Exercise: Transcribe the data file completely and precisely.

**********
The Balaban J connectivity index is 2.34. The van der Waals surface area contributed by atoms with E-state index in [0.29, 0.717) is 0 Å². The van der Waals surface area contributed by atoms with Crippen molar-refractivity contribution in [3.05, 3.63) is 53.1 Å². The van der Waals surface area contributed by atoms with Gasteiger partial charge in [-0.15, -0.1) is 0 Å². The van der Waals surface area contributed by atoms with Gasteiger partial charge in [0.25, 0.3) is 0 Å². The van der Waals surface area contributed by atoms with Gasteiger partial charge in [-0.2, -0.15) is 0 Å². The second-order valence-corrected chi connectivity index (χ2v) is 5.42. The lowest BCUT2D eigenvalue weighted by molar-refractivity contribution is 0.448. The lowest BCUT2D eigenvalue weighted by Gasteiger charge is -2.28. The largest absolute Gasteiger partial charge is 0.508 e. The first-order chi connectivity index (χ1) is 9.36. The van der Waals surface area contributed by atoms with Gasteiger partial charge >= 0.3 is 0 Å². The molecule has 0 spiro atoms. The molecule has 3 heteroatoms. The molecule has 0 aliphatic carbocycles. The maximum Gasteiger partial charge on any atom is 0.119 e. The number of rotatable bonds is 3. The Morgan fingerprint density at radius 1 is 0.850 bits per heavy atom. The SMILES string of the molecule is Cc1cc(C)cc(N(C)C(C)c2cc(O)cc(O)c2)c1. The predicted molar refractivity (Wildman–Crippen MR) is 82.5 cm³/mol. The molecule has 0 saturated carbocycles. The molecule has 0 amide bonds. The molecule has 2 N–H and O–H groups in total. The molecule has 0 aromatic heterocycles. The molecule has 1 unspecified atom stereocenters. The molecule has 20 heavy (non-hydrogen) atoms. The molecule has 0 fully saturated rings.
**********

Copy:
The Balaban J connectivity index is 2.34. The van der Waals surface area contributed by atoms with E-state index in [0.29, 0.717) is 0 Å². The van der Waals surface area contributed by atoms with Crippen molar-refractivity contribution in [3.05, 3.63) is 53.1 Å². The van der Waals surface area contributed by atoms with Gasteiger partial charge in [-0.15, -0.1) is 0 Å². The van der Waals surface area contributed by atoms with Gasteiger partial charge in [0.25, 0.3) is 0 Å². The van der Waals surface area contributed by atoms with Gasteiger partial charge in [-0.2, -0.15) is 0 Å². The second-order valence-corrected chi connectivity index (χ2v) is 5.42. The lowest BCUT2D eigenvalue weighted by molar-refractivity contribution is 0.448. The lowest BCUT2D eigenvalue weighted by Gasteiger charge is -2.28. The largest absolute Gasteiger partial charge is 0.508 e. The first-order chi connectivity index (χ1) is 9.36. The van der Waals surface area contributed by atoms with Gasteiger partial charge >= 0.3 is 0 Å². The molecule has 0 spiro atoms. The molecule has 3 heteroatoms. The molecule has 0 aliphatic carbocycles. The maximum Gasteiger partial charge on any atom is 0.119 e. The number of rotatable bonds is 3. The Morgan fingerprint density at radius 1 is 0.850 bits per heavy atom. The SMILES string of the molecule is Cc1cc(C)cc(N(C)C(C)c2cc(O)cc(O)c2)c1. The predicted molar refractivity (Wildman–Crippen MR) is 82.5 cm³/mol. The molecule has 0 saturated carbocycles. The molecule has 0 amide bonds. The molecule has 2 N–H and O–H groups in total. The molecule has 0 aromatic heterocycles. The molecule has 1 unspecified atom stereocenters. The molecule has 20 heavy (non-hydrogen) atoms. The molecule has 0 fully saturated rings.